What Is Amblyopia?

Very simply, Amblyopia, the medical term for lazy-eye, is a problem with visual acuity, or eyesight. Many people make the mistake of saying that a person who has a crossed or turned eye (strabismus) has a "lazy-eye," but lazy-eye (amblyopia) and strabismus are not the same condition.

Amblyopia is the lack of development of clear vision (acuity) in one or both eyes for reasons other than an eye health problem that cannot be improved with glasses alone. It is a problem with how the brain perceives and interprets the information coming from the amblyopic eye. It often leads to a suppression of the information coming from the amblyopic eye. There are three major types of amblyopia.

Amblyopia is a change in the nerve pathways from the retina to the brain. When this connection weakens, the eye may wander and receive fewer overall visual signals.

If left untreated, the brain may begin to disregard all visual signals sent from the weak eye. Amblyopia can result in blurred vision and lack of depth perception.

There are three main types of amblyopia. The type of amblyopia a child exhibit depends almost exclusively on the cause of the visual disruption.

Types of Amblyopia

All three types of amblyopia result from suppression of vision in one or both eyes. The difference is in the root cause of the suppression.

Refractive Amblyopia

Refractive Amblyopia is also known as anisometropic amblyopia. This occurs when there is a high degree of nearsightedness or farsightedness in one or both eyes.

This form of amblyopia may occur when there is a focusing difference between the two eyes. This may be caused by conditions such as astigmatism, hyperopia, or myopia. The brain only sees with the stronger eye, and as a consequence, the vision in the weaker eye does not develop.

Strabismic Amblyopia

Strabismic Amblyopia is caused by a misalignment of the eyes. The weak eye is often suppressed to prevent double vision, or diplopia. In strabismic amblyopia, the cortical ocular dominance columns remain structured, even in cases of moderate amblyopia. Only in cases of deep amblyopia are there reports of alteration of dominance columns.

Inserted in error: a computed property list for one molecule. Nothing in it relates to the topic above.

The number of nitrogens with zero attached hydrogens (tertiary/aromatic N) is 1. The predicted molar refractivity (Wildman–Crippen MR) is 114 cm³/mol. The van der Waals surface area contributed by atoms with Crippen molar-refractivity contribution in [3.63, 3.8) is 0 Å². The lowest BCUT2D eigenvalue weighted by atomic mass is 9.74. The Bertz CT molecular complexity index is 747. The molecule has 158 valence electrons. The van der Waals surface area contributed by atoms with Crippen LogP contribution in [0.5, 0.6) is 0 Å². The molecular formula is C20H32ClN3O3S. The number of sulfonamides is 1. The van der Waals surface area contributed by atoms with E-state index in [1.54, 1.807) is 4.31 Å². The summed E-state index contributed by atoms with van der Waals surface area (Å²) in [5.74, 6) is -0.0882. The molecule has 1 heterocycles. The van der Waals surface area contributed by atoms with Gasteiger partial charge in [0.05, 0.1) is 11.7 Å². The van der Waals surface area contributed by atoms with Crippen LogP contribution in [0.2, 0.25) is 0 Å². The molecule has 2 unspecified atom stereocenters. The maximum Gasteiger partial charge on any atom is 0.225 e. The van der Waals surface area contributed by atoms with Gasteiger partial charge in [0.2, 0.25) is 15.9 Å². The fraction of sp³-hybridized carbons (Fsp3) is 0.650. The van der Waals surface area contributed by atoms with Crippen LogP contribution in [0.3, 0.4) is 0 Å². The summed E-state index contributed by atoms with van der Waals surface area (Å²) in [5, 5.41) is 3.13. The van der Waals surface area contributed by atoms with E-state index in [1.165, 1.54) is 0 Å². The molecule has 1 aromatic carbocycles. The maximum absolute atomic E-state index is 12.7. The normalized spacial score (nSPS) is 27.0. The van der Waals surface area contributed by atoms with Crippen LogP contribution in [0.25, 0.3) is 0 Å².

Although the cortical cellular apparatus is relatively preserved, many functional changes occur in the visual system. There is active and deep suppression of the dominant eye over the deviating eye, retinal correspondence is completely lost, and cellular interactions are altered.

Deprivational Amblyopia

The least common type of Amblyopia is deprivational amblyopia, which is caused by a deprivation of vision in early childhood. This is often caused by congenital cataracts.

Deprivation amblyopia is the most severe form of this condition and can result in permanent vision loss if left untreated. This form of amblyopia occurs when one eye is deprived of clear visual signals, usually due to another eye health problem such as a cataract.

What Causes Amblyopia?

Amblyopia begins during infancy and early childhood.

The most common causes of amblyopia are:

  • constant strabismus (constant turn of one eye),
  • anisometropia (different vision/prescriptions in each eye),
  • and/or blockage of an eye due to trauma, lid droop, etc.

Of these, strabismus is the most common cause of amblyopia.

What are the Signs and Symptoms of Amblyopia

Unlike strabismus, which is generally easy to spot, you can’t detect amblyopia with simple observation, as there are no visible signs.

lazy eye

Typical symptoms include:

  • Poor depth perception